Englishmen Lee Westwood and Paul Casey are in prime position to threaten the leaders at the Open after finishing their second rounds early to sit at six under par.
Each initially expressed disappointment at failing to fully take advantage of favourable conditions but as the day wore on their scores began to look better and better.
Westwood and Casey are tied in third and have odds of 5/1 and 8/1 respectively to win at St Andrews.
Casey’s round would have turned out to be a whole lot better if he hadn’t triple-bogeyed the 17th, while Westwood picked up just one birdie but no dropped shots, in his round of 71.
The pair will have a lot to talk about on their third round, setting off together at 4.30pm in the second to last group.
Also on six under are Spain’s Alejandro Canizares and amateur South Korean Jin Jeong, the reigning British Amateur champion. They are 33/1 and 66/1 to be on top come Sunday evening.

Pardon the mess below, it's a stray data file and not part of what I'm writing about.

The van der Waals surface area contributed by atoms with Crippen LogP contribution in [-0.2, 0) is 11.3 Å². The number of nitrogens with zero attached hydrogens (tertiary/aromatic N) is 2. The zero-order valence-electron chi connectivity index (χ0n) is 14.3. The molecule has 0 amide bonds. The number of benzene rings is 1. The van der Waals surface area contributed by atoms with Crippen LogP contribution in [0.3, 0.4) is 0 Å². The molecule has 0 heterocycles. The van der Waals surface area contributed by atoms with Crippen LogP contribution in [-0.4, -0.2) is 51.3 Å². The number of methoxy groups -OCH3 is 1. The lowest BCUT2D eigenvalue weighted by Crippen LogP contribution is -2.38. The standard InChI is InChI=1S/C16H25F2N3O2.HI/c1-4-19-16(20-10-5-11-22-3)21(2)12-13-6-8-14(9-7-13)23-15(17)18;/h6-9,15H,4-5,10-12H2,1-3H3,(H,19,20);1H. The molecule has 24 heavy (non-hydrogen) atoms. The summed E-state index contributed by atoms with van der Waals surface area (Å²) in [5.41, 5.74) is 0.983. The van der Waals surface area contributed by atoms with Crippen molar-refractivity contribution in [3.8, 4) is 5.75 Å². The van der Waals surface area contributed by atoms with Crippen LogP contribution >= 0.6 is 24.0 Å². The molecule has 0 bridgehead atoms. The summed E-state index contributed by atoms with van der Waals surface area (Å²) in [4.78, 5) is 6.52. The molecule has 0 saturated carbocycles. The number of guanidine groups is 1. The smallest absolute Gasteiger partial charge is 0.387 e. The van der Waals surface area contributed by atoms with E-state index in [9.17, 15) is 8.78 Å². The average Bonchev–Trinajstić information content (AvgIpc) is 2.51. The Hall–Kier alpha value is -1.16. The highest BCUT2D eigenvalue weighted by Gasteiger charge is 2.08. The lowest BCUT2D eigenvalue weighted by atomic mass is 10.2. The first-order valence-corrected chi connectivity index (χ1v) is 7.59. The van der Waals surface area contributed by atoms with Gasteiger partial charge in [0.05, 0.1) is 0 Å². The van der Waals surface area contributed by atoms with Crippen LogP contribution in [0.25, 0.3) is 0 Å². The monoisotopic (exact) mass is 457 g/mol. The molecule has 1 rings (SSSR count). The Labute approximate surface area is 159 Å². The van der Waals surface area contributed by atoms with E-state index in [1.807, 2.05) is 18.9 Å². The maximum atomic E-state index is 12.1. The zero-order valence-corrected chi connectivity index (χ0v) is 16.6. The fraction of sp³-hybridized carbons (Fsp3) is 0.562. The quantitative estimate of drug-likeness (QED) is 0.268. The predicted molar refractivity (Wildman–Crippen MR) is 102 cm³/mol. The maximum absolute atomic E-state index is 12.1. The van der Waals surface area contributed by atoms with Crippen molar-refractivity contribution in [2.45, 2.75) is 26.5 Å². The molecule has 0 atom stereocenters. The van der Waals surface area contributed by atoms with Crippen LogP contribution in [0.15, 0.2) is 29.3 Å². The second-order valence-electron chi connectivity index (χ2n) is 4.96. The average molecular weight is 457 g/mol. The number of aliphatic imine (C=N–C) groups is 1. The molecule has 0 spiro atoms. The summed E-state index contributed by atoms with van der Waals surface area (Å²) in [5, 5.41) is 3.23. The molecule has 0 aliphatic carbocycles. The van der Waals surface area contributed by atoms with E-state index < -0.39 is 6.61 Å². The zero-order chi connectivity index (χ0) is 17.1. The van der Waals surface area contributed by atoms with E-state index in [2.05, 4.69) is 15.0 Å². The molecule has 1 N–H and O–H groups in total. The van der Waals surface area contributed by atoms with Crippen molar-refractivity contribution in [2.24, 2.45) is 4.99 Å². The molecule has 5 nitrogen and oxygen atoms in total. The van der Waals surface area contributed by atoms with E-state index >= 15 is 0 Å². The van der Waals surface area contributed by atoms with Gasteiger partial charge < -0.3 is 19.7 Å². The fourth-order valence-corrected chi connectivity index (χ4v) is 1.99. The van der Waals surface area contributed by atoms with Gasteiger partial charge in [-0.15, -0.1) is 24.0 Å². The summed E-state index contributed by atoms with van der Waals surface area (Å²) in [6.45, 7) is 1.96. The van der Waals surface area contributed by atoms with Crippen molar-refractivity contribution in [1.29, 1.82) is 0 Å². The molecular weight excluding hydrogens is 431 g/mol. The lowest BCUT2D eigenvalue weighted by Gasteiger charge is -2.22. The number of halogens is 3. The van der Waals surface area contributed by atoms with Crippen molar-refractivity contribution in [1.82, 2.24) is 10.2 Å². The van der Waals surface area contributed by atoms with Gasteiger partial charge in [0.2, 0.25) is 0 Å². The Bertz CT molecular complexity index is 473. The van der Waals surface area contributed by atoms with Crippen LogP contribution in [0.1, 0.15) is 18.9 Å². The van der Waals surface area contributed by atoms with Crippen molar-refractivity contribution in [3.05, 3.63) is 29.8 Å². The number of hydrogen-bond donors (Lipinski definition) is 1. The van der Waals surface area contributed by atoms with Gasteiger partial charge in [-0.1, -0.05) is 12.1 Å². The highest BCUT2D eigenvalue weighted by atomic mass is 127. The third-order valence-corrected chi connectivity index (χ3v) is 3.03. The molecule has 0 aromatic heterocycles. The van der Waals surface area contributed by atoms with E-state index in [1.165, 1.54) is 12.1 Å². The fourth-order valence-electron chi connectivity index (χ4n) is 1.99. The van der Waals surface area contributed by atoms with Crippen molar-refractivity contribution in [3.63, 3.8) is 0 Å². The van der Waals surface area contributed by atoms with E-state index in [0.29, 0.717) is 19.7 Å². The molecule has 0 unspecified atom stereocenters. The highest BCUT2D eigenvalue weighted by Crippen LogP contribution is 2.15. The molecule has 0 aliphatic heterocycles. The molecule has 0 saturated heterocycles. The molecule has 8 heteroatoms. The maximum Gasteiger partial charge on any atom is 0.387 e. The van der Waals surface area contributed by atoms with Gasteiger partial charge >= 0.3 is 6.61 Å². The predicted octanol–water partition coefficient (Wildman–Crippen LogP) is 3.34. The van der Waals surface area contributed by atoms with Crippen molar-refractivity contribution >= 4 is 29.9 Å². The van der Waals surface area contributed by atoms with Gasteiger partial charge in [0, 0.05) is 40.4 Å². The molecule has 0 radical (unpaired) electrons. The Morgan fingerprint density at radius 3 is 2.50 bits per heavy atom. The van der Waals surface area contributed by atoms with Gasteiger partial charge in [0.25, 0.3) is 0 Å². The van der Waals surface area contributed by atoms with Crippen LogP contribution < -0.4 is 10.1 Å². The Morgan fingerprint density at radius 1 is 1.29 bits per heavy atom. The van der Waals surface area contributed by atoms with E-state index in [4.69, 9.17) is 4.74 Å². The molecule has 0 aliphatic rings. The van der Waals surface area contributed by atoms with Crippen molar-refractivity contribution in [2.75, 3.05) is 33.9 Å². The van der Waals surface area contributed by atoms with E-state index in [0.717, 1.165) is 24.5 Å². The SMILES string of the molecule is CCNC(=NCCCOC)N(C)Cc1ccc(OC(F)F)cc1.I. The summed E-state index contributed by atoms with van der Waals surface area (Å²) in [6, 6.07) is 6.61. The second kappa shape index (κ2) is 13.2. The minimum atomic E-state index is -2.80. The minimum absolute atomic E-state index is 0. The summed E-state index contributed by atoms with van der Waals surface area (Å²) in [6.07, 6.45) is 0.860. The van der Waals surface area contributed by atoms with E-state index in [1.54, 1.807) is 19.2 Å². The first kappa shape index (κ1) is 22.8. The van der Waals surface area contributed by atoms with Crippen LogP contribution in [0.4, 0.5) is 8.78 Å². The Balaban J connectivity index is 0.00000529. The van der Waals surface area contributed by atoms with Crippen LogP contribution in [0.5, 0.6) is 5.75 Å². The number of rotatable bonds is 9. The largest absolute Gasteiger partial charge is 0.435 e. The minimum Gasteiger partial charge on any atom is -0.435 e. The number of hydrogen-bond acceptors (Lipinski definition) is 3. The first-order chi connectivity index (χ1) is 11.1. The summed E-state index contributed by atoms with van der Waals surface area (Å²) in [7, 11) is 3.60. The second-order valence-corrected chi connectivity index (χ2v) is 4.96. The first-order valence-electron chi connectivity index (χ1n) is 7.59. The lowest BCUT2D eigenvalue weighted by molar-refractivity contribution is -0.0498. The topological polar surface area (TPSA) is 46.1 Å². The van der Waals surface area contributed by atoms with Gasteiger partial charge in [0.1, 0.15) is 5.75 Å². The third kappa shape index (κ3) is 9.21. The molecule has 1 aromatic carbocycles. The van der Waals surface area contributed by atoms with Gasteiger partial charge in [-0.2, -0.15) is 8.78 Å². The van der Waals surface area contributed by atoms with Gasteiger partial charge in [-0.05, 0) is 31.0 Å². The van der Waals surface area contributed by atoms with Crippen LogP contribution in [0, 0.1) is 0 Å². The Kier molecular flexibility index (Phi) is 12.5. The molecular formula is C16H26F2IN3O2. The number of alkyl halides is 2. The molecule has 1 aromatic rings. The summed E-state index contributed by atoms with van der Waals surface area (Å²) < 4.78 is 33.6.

One of the players who had his campaign nearly destroyed by the weather was Rory McIlroy, who carded an round of 80 to follow up his record-breaking 63 to make the cut at one under.
The Ulsterman is now 40/1 to win the Open, out from 3/1 on Friday morning.
His compatriot and US Open champion Graeme McDowell fared markedly better, carding a 68 to lie five under in a share for seventh place. McDowell is 16/1 to win his second major in a row.
Tiger Woods was playing at around the same time as the first-round leader but coped significantly better than McIlroy, posting a one over 73 to sit dangerously at four under par for the tournament, good enough for tied 14th.
The 14-time major winner is 5/1 second-favourite to win his fourth Open Championship.
The Old Course claimed a few famous scalps as well, with 2002-champion Ernie Els, two-time winner Padraig Harrington and in-form Justin Rose all missing the cut.
With the weather baring its teeth once again on Saturday morning, bettors shouldn’t discount those players quite a way back. Last year’s winner Stewart Cink is at par but could get lucky with the wind – he’s 200/1 to reatin his title.